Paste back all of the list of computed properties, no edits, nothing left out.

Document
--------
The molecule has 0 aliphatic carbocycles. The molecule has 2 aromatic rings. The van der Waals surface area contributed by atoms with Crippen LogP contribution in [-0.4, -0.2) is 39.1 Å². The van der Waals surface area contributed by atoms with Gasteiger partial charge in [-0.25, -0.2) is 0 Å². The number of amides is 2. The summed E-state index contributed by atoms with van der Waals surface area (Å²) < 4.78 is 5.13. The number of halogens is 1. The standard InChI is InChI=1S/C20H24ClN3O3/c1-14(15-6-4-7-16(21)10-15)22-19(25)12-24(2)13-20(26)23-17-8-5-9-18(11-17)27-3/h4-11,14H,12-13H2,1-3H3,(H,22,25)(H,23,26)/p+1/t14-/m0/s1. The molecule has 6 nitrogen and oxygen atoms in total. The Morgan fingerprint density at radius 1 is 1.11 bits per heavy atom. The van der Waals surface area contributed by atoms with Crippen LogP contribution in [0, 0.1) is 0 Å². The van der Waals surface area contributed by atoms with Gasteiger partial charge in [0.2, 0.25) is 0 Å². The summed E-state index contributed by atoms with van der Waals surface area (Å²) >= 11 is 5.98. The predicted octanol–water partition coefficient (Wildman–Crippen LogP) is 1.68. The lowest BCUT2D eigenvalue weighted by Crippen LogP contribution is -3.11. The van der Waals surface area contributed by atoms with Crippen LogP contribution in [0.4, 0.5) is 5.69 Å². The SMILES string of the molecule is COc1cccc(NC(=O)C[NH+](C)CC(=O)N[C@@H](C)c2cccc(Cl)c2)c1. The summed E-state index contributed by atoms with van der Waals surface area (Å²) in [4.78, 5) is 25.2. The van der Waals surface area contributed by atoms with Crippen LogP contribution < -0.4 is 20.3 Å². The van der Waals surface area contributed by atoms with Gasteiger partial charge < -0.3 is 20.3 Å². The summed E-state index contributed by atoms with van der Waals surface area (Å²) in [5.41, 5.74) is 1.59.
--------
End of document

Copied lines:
The molecule has 0 aliphatic carbocycles. The molecule has 2 aromatic rings. The van der Waals surface area contributed by atoms with Crippen LogP contribution in [-0.4, -0.2) is 39.1 Å². The van der Waals surface area contributed by atoms with Gasteiger partial charge in [-0.25, -0.2) is 0 Å². The number of amides is 2. The summed E-state index contributed by atoms with van der Waals surface area (Å²) < 4.78 is 5.13. The number of halogens is 1. The standard InChI is InChI=1S/C20H24ClN3O3/c1-14(15-6-4-7-16(21)10-15)22-19(25)12-24(2)13-20(26)23-17-8-5-9-18(11-17)27-3/h4-11,14H,12-13H2,1-3H3,(H,22,25)(H,23,26)/p+1/t14-/m0/s1. The molecule has 6 nitrogen and oxygen atoms in total. The Morgan fingerprint density at radius 1 is 1.11 bits per heavy atom. The van der Waals surface area contributed by atoms with Crippen LogP contribution in [0, 0.1) is 0 Å². The van der Waals surface area contributed by atoms with Gasteiger partial charge in [0.2, 0.25) is 0 Å². The summed E-state index contributed by atoms with van der Waals surface area (Å²) >= 11 is 5.98. The predicted octanol–water partition coefficient (Wildman–Crippen LogP) is 1.68. The lowest BCUT2D eigenvalue weighted by Crippen LogP contribution is -3.11. The van der Waals surface area contributed by atoms with Crippen LogP contribution in [0.4, 0.5) is 5.69 Å². The SMILES string of the molecule is COc1cccc(NC(=O)C[NH+](C)CC(=O)N[C@@H](C)c2cccc(Cl)c2)c1. The summed E-state index contributed by atoms with van der Waals surface area (Å²) in [4.78, 5) is 25.2. The van der Waals surface area contributed by atoms with Crippen LogP contribution < -0.4 is 20.3 Å². The van der Waals surface area contributed by atoms with Gasteiger partial charge < -0.3 is 20.3 Å². The summed E-state index contributed by atoms with van der Waals surface area (Å²) in [5.41, 5.74) is 1.59.